Years ago, I wrote in Media.am about the problem of Armenia’s and Azerbaijan’s sports media reporting on the successes of the two countries’ athletes, when the malevolent coverage of Azerbaijani sports failures was noticeable in Armenian media. I had noted that we should see who had bigger successes in sports: Armenia or Azerbaijan?
Today it is already obvious that Azerbaijan has surpassed Armenia in almost every sport, and the “malevolent coverage of failures” of the neighboring country ceded its place to indifference: Armenian sports journalists simply don’t cover Azerbaijani athletes’ achievements.
A prime example is the European Team Chess Championship that recently concluded in Greece.
Armenian sports media with great attention was following and reporting on this tournament until November 3. In the sixth round of this nine-round tournament, Armenia’s and Azerbaijan’s men’s teams, who were among the top winning teams, competed on November 3.
On that day, almost all the Armenian media outlets (even non-sports media) reported the announcement of this face-off as important news, while in the evening the main story was Armenian team leader Levon Aronian’s victory over his opponent and the Armenian team’s advantage at that time: 1.5-0.5.
Even the Public Television of Armenia in its evening news informed its viewers that Armenia is beating Azerbaijan after two completed matches.
What happened after and in general how the European championship ended was scantily reported by the Armenian media.
From a purely sports point of view, the following results were recorded: In the match with Azerbaijan, we eventually suffered defeat; in future rounds, we again failed and came in 12th place, repeating the worst indicator of our history.
Simultaneously, after defeating Armenia, Azerbaijan’s team increased its success and won the title of European champion. And, by the way, for the third time in the past five similar tournaments.
Let me remind you that Armenia won the title of European champion once, in 1999. In the women’s tournament, Armenia came in 9th place (one of the worst indicators of our history, and for the first time, we came in behind Azerbaijan’s team).
The Armenian press wrote about this only in passing. TV channels reporting sports news and sports websites for the most part didn’t even report the final results of the European championship.
And becoming the author of the greatest “masterpiece” was the H2 channel sports news broadcaster.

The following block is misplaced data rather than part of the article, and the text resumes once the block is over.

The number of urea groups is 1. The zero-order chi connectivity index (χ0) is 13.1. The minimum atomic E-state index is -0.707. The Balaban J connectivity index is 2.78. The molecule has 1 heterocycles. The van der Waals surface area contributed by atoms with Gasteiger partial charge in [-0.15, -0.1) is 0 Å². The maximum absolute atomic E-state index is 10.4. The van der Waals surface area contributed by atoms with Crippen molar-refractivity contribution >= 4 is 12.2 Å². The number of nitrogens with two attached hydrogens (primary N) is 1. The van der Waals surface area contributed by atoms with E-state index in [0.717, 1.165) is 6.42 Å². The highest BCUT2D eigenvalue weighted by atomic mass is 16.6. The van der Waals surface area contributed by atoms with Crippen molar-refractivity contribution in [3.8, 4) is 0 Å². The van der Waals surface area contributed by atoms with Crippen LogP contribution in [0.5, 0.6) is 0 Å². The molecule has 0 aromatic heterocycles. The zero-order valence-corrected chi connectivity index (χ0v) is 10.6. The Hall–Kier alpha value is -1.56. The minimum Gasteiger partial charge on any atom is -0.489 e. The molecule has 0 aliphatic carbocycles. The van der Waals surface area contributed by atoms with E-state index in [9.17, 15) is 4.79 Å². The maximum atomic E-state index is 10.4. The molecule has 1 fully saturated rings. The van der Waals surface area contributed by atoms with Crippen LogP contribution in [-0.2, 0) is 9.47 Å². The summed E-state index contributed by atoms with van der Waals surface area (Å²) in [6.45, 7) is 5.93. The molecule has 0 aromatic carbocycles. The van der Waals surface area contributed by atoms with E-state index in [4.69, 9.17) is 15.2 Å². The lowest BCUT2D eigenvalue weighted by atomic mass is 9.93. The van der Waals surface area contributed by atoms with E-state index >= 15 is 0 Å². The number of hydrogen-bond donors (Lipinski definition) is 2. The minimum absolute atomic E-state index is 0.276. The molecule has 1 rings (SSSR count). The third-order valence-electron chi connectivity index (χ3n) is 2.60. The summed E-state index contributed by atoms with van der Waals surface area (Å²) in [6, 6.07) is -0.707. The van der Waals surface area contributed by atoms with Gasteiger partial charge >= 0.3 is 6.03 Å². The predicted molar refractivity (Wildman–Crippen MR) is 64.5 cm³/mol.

It’s worth quoting the corresponding part of that broadcast in its entirely: “At the European Team Chess Championship that ended in Greece, Azerbaijan and Russia scored equal points and shared first and second place. Russia occupied the second place with additional factors.”
An ingenious solution. To say and not say.
In sports, success and failure walk side by side, and we should never without a serious reason sully athletes for failing. At the same time, we should deeply analyze the reasons for the failures in order to avoid them in the future.
In the European championship, the failure of the Armenian men’s team has valid reasons, which the experts talk about. But coverage of them is faced with the growing “wall” between Armenian and Azerbaijani sports achievements and remains in the air.
The Armenian media has become a media reporting only on successes, while failures become a subject of “talk beneath the walls.”
It’s interesting that the Armenian media in full force again covered the recent European championship only days after the end of the tournament, when it became known that Levon Aronian had the best results on an individual basis on the first board and surpassed the Azerbaijani chess player.
Especially this last fact is noted with special importance in Armenian media.
Years ago, too, during an Armenian national football team match, the stadium commentator announced, “Good news from Baku: Azerbaijan’s team is losing.”
Of course, on the field, this announcement was not unequivocally accepted, even more so that the Armenian team also lost. In any case, such“news” is no longer heard on the field.
But coverage of the European Chess Championship again takes us back — to rejoice over the opponent’s failure, to ignore the successes, to forget our speeches.
Years ago, when Henrikh Mkhitaryan played for Borussia Dortmund, during the broadcast of this team’s matches, sports commentators in Azerbaijan wouldn’t say who number 10 was. They avoided saying Mkhitaryan’s name and ethnicity; instead, they would say Borussia's number 10 scored a goal.
This of course is a striking example of sports “diplomacy,” from which the Armenian sports media now suffers.
The views expressed in the column are those of the author's and do not necessarily reflect the views of Media.am.